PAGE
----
The group of Vladimir Bulovic is developing practical devices/structures from physical insights discovered at the nanoscale. Their work demonstrates that nanoscale materials such as molecules, polymers, and nanocrystal quantum dots can be assembled into large area functional optoelectronic devices that surpass the performance of today's state-of-the-art. They combine insights into physical processes within nanostructured devices, with advances in thin film processing of nanostructured material sets, to launch new technologies, and glimpse into the polaron and exciton dynamics that govern the nanoscale.
Research in the Jarillo-Herrero group lies in the area of experimental condensed matter physics, in particular quantum electronic transport in novel low dimensional nanomaterials such as graphene and carbon nanotubes.
Their research is focused on fabrication of devices that exploit the quantum-mechanical properties of materials. Because superconductors provide an ideal medium for studying quantum mechanics in the solid state, they focus on superconductive materials.
The Strano group at MIT is interested in understanding the chemical and physical interactions that govern our ability to manipulate nanotube and nanoparticle systems, particularly those that are carbon based, for desired applications.
This website is a portal to research in nano- and micro-scale technologies within the MIT School of Engineering. A School-wide initiative, Tiny Technologies, or 'TT,' seeks, through advanced, interdisciplinary research, to create new knowledge and novel technologies in the fast-moving fields of nano- and micro-scale technologies.
The central goals of the NCI funded MIT-Harvard CCNE are to rapidly translate recent advances in nanotechnology for use in the diagnosis and treatment of cancer, and to develop the next generation of nanomaterials for this purpose.
This inter-departmental Center brings together, MIT researchers and industrial partners to advance the science and engineering of graphene-based technologies. The Center explores advanced technologies and strategies that enable graphene-based materials, devices and systems to provide discriminating or break-through capabilities for a variety of system applications ranging from energy generation and smart fabrics and materials, to RF communications and sensing.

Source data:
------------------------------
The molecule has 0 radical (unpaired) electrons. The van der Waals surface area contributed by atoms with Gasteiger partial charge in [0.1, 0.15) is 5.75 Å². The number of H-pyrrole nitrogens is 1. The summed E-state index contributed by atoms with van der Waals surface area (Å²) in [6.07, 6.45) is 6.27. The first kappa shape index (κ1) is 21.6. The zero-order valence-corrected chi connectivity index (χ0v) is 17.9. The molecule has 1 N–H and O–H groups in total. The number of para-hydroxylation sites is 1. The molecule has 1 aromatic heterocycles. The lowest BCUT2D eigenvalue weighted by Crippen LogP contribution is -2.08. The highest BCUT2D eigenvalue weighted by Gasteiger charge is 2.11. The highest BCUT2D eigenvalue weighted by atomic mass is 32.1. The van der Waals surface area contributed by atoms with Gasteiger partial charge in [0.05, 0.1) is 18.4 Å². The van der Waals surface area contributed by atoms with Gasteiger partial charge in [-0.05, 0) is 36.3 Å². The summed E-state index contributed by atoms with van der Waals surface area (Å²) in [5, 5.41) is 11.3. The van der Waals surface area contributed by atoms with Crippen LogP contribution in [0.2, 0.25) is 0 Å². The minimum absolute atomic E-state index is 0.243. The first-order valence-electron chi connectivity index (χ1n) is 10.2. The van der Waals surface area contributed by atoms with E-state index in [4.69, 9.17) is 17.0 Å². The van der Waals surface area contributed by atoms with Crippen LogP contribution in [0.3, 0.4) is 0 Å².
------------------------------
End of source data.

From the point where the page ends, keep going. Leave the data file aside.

The Center for Bio-Inspired Nanomaterials (CBIN) at Montana State University is a multidisciplinary research and education center focused on utilizing and expanding our fundamental understanding of the formation and hierarchical construction of biological materials such as viruses, cells, and biominerals (bones, teeth, seashells etc.).
The Nano-Network of New Mexico supports the exchange and dissemination of knowledge vital to people and organizations interested in the commercialization of nanotechnologies emanating from New Mexico-based knowledge-capital and organizations.
This project uses econometric methods to estimate the impact of nanoscale science and technology (nano S&T) research, and associated interdisciplinary research, directly on firms' entry and success and hence on U.S. economic growth, standard of living, and competitiveness.
The Case Western reserve University nanoBook is an interactive directory that highlights the ongoing nanoscience/nanotechnolgy research activities of our faculty across the university. Please browse through the nanoBook by faculty last name, department, or by choosing a field of interest.